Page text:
A Bit of Tech Talk, Part-1

Technology.  Speaking for myself, if someone else was writing this blog and they devoted a couple of posts exclusively to the technical aspects of soundscape recording I would find it very interesting and helpful.  So please indulge me in a bit of tech talk.

Nature/soundscape recordings fall in to two broad categories.  One approach is to focus on recording one particular species or one particular sound.  These recordings are frequently made with a shotgun microphone or a parabolic dish microphone.  They are very focused recordings and are often monophonic.  A second approach is to record all of the sound producing elements of the landscape that can be heard from one location – wind, water, birds, mammals, etc. and to record them in one long, stereophonic track.  My Ash Meadows NWR project is mostly concerned with the latter technique.

All of my recordings are two-channel, stereophonic recordings.  The techniques that I employ make them almost binaural.  Here’s a brief description of how the microphone system works (pictured below).

Front view of a SASS recording rig.

Front view of a SASS recording rig.

Rear view of a SASS recording rig.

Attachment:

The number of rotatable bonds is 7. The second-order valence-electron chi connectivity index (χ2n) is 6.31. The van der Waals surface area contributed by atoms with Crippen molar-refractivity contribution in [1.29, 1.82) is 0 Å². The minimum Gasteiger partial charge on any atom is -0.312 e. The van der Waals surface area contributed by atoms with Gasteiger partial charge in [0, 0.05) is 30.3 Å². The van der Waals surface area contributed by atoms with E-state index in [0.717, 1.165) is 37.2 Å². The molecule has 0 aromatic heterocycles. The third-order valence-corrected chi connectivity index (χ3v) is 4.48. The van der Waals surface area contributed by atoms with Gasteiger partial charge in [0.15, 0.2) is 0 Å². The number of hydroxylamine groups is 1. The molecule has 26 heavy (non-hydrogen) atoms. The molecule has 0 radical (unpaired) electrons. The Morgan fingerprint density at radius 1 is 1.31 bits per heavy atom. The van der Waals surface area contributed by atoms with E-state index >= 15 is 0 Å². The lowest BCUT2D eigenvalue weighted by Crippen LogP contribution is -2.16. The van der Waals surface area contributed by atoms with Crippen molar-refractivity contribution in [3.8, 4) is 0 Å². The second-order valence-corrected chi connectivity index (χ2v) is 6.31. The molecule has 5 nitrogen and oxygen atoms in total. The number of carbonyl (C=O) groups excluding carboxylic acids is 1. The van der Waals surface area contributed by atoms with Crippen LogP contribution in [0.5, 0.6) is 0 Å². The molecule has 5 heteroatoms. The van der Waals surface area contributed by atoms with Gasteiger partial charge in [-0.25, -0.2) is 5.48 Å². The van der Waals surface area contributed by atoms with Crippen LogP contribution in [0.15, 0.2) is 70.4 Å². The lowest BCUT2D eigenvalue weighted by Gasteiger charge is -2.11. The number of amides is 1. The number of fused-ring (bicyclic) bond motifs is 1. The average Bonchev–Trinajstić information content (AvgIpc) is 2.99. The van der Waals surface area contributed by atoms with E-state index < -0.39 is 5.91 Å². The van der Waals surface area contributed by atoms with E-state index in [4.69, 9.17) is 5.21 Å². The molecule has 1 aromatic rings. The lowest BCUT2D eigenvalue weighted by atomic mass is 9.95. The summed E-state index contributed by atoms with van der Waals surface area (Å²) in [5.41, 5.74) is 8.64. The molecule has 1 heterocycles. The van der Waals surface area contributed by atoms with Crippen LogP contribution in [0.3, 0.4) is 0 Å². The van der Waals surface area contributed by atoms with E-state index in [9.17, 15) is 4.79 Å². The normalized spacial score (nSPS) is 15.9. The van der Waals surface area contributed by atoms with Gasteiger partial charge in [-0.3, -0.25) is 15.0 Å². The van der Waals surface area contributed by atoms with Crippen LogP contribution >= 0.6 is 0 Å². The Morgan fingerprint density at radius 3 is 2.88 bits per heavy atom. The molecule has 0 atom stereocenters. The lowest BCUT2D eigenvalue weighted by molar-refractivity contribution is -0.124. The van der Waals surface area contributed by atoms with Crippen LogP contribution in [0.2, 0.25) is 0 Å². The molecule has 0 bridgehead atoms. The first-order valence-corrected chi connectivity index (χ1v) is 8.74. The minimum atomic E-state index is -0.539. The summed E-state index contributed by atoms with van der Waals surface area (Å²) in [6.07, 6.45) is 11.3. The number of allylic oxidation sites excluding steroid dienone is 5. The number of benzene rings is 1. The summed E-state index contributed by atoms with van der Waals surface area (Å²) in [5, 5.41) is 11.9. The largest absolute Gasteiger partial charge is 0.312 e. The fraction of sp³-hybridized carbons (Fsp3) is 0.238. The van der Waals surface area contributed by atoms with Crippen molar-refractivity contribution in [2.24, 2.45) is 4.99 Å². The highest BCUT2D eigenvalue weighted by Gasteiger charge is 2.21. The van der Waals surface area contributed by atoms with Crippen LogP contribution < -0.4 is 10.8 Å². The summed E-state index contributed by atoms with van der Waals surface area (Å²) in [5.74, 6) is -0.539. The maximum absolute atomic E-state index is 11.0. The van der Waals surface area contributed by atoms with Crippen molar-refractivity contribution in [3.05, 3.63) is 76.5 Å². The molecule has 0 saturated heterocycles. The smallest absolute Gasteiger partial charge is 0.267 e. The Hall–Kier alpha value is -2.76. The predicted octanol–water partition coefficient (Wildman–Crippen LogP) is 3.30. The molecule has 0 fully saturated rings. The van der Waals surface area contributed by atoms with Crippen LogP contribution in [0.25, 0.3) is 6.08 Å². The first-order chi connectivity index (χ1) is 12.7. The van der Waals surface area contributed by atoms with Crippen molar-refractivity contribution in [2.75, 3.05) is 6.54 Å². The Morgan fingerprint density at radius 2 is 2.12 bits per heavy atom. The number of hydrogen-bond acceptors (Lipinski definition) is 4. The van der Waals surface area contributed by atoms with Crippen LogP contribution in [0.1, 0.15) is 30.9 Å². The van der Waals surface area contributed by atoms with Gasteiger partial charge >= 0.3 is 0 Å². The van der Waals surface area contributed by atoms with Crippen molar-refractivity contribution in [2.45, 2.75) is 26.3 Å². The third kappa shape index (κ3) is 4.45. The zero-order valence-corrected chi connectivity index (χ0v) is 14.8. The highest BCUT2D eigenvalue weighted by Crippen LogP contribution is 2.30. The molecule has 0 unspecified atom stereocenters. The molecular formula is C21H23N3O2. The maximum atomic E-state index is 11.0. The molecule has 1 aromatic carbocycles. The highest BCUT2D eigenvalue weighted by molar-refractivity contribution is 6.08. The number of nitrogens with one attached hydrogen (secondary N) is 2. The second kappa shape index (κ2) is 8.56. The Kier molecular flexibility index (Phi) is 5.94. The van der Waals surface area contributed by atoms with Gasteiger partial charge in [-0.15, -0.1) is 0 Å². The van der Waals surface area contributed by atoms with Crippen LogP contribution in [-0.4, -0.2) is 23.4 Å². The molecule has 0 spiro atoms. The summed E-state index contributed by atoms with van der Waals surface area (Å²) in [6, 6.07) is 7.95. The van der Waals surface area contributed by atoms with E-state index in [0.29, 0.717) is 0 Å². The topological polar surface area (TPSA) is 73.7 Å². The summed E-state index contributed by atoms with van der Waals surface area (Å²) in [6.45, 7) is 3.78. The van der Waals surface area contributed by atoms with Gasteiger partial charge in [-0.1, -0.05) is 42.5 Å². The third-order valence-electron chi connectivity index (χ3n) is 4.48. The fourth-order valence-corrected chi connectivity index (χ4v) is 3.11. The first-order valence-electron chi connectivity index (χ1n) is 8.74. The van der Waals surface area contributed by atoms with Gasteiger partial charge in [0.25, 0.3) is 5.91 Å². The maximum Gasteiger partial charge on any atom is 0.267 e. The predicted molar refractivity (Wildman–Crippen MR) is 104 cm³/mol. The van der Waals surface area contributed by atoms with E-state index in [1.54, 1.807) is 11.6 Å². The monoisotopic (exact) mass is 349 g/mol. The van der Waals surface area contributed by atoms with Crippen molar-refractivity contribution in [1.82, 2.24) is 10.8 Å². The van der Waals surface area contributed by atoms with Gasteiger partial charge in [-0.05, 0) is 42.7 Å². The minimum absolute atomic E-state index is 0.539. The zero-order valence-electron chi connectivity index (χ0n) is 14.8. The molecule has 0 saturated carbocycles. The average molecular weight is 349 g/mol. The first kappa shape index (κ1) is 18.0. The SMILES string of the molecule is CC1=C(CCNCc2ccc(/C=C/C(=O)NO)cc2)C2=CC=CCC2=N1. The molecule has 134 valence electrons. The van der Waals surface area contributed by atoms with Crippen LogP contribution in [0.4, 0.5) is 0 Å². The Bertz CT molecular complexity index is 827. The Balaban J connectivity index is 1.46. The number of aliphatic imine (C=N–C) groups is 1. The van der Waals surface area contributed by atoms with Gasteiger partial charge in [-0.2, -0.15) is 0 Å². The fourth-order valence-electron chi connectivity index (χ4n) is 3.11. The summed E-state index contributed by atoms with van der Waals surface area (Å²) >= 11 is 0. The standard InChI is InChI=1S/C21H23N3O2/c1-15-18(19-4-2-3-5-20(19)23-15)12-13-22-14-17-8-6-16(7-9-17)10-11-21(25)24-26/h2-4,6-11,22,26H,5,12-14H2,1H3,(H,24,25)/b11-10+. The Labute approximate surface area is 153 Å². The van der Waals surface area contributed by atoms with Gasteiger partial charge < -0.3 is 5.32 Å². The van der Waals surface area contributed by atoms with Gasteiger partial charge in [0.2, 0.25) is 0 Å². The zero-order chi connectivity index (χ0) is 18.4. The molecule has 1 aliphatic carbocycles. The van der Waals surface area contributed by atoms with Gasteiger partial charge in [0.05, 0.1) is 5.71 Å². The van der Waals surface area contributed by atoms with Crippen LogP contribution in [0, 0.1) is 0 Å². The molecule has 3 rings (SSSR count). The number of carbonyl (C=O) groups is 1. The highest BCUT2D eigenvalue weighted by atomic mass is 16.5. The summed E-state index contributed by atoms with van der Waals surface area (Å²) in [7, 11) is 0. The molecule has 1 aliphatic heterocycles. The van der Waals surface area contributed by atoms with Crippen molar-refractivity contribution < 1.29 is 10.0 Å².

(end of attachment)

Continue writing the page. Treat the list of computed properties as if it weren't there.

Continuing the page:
Rear view of a SASS recording rig.

SASS rig with faux-fur windscreen cover

SASS rig with faux fur windscreen cover

Two omni-directional microphones (I prefer the Audio-Technica AT-4022.) are installed in a homemade boundary microphone rig.  The original designers called this microphone arrangement a SASS (Stereo Ambient Sampling System).  The plans for the device that I built was found on a website for nature recordists.  Rob Danielson, a professor at the University of Wisconsin-Milwaukee is credited for this design.  The device spaces the microphones seven inches apart, angled at 110 degrees.  A piece of foam protrudes outward about six inches between the microphones.  The foam “nose” partially blocks sound from reaching the opposing microphone thus creating a slight delay between the two microphone signals.  The results is a microphone arrangement that simulates human and animal hearing which is defined as binaural hearing.  The manner in which we detect a sound’s direction is by interpolating the delay as the sound wave reaches each ear.  When a sound wave reaches one ear there is a slight delay before it reaches the opposite ear.  Our brain interpolates the delay and allows us to perceive the direction from which the sound originated.  When a listener plays the tracks that I have posted through a pair of headphones or earbuds the binaural quality really becomes apparent.

The SASS design comes from engineers of Crown International, a long time maker of microphones and audio amplifiers.  The design originated about 30 years ago has been copied and modified by many recordists.  A version is commercially available.  However, most recordists want the flexibility of installing their favorite microphones, so they choose to make there own rigs.  This is only one of several ways to make a stereo recording, but I think this system produces excellent results; it is rugged, protects the microphones and allows for an easily constructed windscreen.

For the next post, I’ll focus on digital recorders and current recording technology.

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